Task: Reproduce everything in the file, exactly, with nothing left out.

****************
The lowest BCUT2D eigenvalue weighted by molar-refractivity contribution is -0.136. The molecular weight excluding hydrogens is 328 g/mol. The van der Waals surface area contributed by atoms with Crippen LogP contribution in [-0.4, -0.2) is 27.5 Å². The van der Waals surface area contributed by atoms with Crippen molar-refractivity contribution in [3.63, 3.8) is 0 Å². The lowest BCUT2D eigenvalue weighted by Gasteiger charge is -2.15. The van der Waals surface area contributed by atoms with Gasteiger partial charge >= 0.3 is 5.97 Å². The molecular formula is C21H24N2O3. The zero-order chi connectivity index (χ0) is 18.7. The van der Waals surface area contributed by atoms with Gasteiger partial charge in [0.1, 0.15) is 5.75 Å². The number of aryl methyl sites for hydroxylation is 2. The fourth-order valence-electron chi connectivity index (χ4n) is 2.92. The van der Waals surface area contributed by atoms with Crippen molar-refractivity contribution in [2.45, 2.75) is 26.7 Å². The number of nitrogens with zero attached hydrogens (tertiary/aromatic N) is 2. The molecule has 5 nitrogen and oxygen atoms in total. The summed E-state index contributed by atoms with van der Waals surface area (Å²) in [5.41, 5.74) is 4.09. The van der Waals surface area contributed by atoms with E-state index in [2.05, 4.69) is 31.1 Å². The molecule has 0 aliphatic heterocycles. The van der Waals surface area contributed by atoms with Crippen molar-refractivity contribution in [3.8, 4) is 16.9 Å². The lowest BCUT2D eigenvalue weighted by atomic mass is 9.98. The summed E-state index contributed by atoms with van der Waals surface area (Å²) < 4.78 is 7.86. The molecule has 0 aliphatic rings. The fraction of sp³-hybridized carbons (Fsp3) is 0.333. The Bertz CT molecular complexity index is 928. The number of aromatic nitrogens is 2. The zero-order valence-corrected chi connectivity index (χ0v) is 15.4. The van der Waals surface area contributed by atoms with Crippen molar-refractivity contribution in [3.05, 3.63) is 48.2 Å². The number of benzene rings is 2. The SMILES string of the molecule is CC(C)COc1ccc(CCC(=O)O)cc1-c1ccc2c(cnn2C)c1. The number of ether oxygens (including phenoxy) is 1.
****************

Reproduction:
The lowest BCUT2D eigenvalue weighted by molar-refractivity contribution is -0.136. The molecular weight excluding hydrogens is 328 g/mol. The van der Waals surface area contributed by atoms with Crippen LogP contribution in [-0.4, -0.2) is 27.5 Å². The van der Waals surface area contributed by atoms with Crippen molar-refractivity contribution in [3.63, 3.8) is 0 Å². The lowest BCUT2D eigenvalue weighted by Gasteiger charge is -2.15. The van der Waals surface area contributed by atoms with Gasteiger partial charge >= 0.3 is 5.97 Å². The molecular formula is C21H24N2O3. The zero-order chi connectivity index (χ0) is 18.7. The van der Waals surface area contributed by atoms with Gasteiger partial charge in [0.1, 0.15) is 5.75 Å². The number of aryl methyl sites for hydroxylation is 2. The fourth-order valence-electron chi connectivity index (χ4n) is 2.92. The van der Waals surface area contributed by atoms with Crippen molar-refractivity contribution in [2.45, 2.75) is 26.7 Å². The number of nitrogens with zero attached hydrogens (tertiary/aromatic N) is 2. The molecule has 5 nitrogen and oxygen atoms in total. The summed E-state index contributed by atoms with van der Waals surface area (Å²) in [5.41, 5.74) is 4.09. The van der Waals surface area contributed by atoms with E-state index in [2.05, 4.69) is 31.1 Å². The molecule has 0 aliphatic heterocycles. The van der Waals surface area contributed by atoms with Crippen molar-refractivity contribution in [3.8, 4) is 16.9 Å². The lowest BCUT2D eigenvalue weighted by atomic mass is 9.98. The summed E-state index contributed by atoms with van der Waals surface area (Å²) < 4.78 is 7.86. The molecule has 0 aliphatic rings. The fraction of sp³-hybridized carbons (Fsp3) is 0.333. The Bertz CT molecular complexity index is 928. The number of aromatic nitrogens is 2. The zero-order valence-corrected chi connectivity index (χ0v) is 15.4. The van der Waals surface area contributed by atoms with Crippen molar-refractivity contribution in [3.05, 3.63) is 48.2 Å². The number of benzene rings is 2. The SMILES string of the molecule is CC(C)COc1ccc(CCC(=O)O)cc1-c1ccc2c(cnn2C)c1. The number of ether oxygens (including phenoxy) is 1.